KML Vision: Supporting AI Initiative to Detect COVID-19 from Chest X-rays

Foto: © Screenshots of KML Vision’s online platform IKOSA® and an analyzed chest X-ray

Graz (Austria): Graz-based company KML Vision launches a new and free image analysis application capable of detecting COVID-19 cases from chest X-rays on their online platform IKOSA®. The underlying artificial intelligence (AI) model was published by a Canadian research group a few days ago. By providing this algorithm as a service for free in a fast and easily accessible way, KML Vision applies their technology to support the global AI research community in our common fight against the new coronavirus. 

An effective screening of patients with suspected coronavirus disease is a critical step in the fight against this pandemic. A complementary screening method is radiography, since characteristic patterns for COVID-19 can be observed in the lung.  A Canadian research group from the University of Waterloo and DarwinAI used chest X-ray image data to develop an AI system capable of distinguishing between normal and COVID-19 patients. To support the fight against the virus, they published the algorithm and data in the COVID-Net open source initiative at the end of March, calling for contributions and further improvement.

In order to make it easily accessible to all interested researchers, KML Vision is hosting the algorithm on their online platform IKOSA® for free, starting from today. A major advantage of the platform is the simple and rapid integration of new image analysis applications and providing them at scale to be used by many users simultaneously. This way, just a few days after its publication, KML Vision can already offer this tool to the global community for evaluation.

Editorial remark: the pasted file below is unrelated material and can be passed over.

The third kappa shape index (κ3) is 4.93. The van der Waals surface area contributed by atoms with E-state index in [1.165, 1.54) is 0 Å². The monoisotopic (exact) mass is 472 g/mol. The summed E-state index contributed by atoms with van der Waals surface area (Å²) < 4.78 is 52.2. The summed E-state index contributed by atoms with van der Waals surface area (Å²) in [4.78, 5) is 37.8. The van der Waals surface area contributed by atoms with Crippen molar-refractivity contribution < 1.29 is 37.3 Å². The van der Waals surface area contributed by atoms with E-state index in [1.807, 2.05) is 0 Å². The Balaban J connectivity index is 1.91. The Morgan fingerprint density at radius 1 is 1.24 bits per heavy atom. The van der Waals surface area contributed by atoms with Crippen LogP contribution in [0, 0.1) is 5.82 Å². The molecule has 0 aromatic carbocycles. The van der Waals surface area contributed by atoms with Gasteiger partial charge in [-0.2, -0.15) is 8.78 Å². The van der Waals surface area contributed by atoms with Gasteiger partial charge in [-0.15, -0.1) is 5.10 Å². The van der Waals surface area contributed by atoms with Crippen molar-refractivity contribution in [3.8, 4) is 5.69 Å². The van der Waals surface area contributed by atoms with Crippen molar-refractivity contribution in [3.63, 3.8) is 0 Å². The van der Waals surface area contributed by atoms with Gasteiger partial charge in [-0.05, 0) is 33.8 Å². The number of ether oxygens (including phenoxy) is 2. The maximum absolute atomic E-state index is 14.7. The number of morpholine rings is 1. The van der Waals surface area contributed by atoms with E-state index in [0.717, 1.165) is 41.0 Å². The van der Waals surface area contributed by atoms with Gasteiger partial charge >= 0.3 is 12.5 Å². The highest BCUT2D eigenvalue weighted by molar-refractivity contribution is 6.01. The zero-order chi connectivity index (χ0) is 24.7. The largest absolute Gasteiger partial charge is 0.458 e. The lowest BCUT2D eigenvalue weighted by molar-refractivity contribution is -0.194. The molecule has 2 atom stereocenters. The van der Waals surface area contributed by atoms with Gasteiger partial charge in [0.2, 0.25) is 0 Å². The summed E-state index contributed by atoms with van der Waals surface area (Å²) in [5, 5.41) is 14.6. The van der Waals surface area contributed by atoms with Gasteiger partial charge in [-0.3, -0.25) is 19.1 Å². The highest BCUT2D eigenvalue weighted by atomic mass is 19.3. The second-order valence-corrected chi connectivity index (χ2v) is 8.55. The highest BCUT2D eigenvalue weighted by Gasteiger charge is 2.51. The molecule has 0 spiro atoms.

IKOSA® can be accessed via a standard web browser. Its self-explanatory user interface enables everyone to try out the COVID-19 and other image analysis applications in just a few clicks and without programming knowledge. Within seconds, the application classifies an input chest X-ray as a normal, pneumonia, or COVID-19 case. A numbers game regarding the speed: Assuming that there is a chest X-ray taken of every human on earth, the whole world population could be checked within days.

It is important to emphasize that the published algorithm is only a first step towards a diagnostic support tool and also lab tests are still required for confirmation. In the current version it is available for research use only and must not be used for any diagnostic purposes.

“However, the hope is that open access to such algorithms and data sets will be leveraged to accelerate developments towards a tool for clinical use,” states co-founder and CEO Philipp Kainz, “Collaboration of the global AI research community is a key ingredient to validating concepts for next-generation digital health solutions.”

The deep-tech company KML Vision GmbH is based in Graz and was founded in 2018. The team of KML Vision has strong expertise in the smart practice of automated image analysis based on artificial intelligence. For their customers in Life Sciences, Pharma and Healthcare they created IKOSA®. This highly scalable software platform empowers research teams to work with big image data in order to support and automate tedious, time-consuming tasks and achieve accurate and reproducible results.


References and further information:

Video (5 min) on how the application on IKOSA® works: